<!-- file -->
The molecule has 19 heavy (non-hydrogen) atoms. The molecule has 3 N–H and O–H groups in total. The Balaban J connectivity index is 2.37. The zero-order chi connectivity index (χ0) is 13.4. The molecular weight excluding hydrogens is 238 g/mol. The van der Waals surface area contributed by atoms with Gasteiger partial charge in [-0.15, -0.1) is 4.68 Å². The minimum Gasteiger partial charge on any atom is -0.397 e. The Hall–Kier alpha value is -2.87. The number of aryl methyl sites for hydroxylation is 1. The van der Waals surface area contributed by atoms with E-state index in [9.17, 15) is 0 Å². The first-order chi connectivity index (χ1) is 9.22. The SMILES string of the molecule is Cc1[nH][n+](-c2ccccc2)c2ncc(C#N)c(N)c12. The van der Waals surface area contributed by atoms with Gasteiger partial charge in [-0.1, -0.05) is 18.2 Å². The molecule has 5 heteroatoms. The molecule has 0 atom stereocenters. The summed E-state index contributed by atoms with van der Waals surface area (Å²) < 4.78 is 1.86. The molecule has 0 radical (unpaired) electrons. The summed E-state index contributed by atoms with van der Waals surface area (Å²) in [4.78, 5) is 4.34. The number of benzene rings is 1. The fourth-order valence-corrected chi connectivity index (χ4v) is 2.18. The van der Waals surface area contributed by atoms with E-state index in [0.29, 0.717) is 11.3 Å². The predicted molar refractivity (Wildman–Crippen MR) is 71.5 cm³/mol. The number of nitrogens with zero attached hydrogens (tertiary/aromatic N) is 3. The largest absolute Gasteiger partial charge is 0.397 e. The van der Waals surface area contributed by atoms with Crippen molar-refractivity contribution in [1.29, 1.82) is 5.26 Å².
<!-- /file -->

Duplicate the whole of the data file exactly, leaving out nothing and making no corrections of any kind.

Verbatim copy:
The molecule has 19 heavy (non-hydrogen) atoms. The molecule has 3 N–H and O–H groups in total. The Balaban J connectivity index is 2.37. The zero-order chi connectivity index (χ0) is 13.4. The molecular weight excluding hydrogens is 238 g/mol. The van der Waals surface area contributed by atoms with Gasteiger partial charge in [-0.15, -0.1) is 4.68 Å². The minimum Gasteiger partial charge on any atom is -0.397 e. The Hall–Kier alpha value is -2.87. The number of aryl methyl sites for hydroxylation is 1. The van der Waals surface area contributed by atoms with E-state index in [9.17, 15) is 0 Å². The first-order chi connectivity index (χ1) is 9.22. The SMILES string of the molecule is Cc1[nH][n+](-c2ccccc2)c2ncc(C#N)c(N)c12. The van der Waals surface area contributed by atoms with Gasteiger partial charge in [-0.1, -0.05) is 18.2 Å². The molecule has 5 heteroatoms. The molecule has 0 atom stereocenters. The summed E-state index contributed by atoms with van der Waals surface area (Å²) < 4.78 is 1.86. The molecule has 0 radical (unpaired) electrons. The summed E-state index contributed by atoms with van der Waals surface area (Å²) in [4.78, 5) is 4.34. The number of benzene rings is 1. The fourth-order valence-corrected chi connectivity index (χ4v) is 2.18. The van der Waals surface area contributed by atoms with E-state index in [0.29, 0.717) is 11.3 Å². The predicted molar refractivity (Wildman–Crippen MR) is 71.5 cm³/mol. The number of nitrogens with zero attached hydrogens (tertiary/aromatic N) is 3. The largest absolute Gasteiger partial charge is 0.397 e. The van der Waals surface area contributed by atoms with Crippen molar-refractivity contribution in [1.29, 1.82) is 5.26 Å².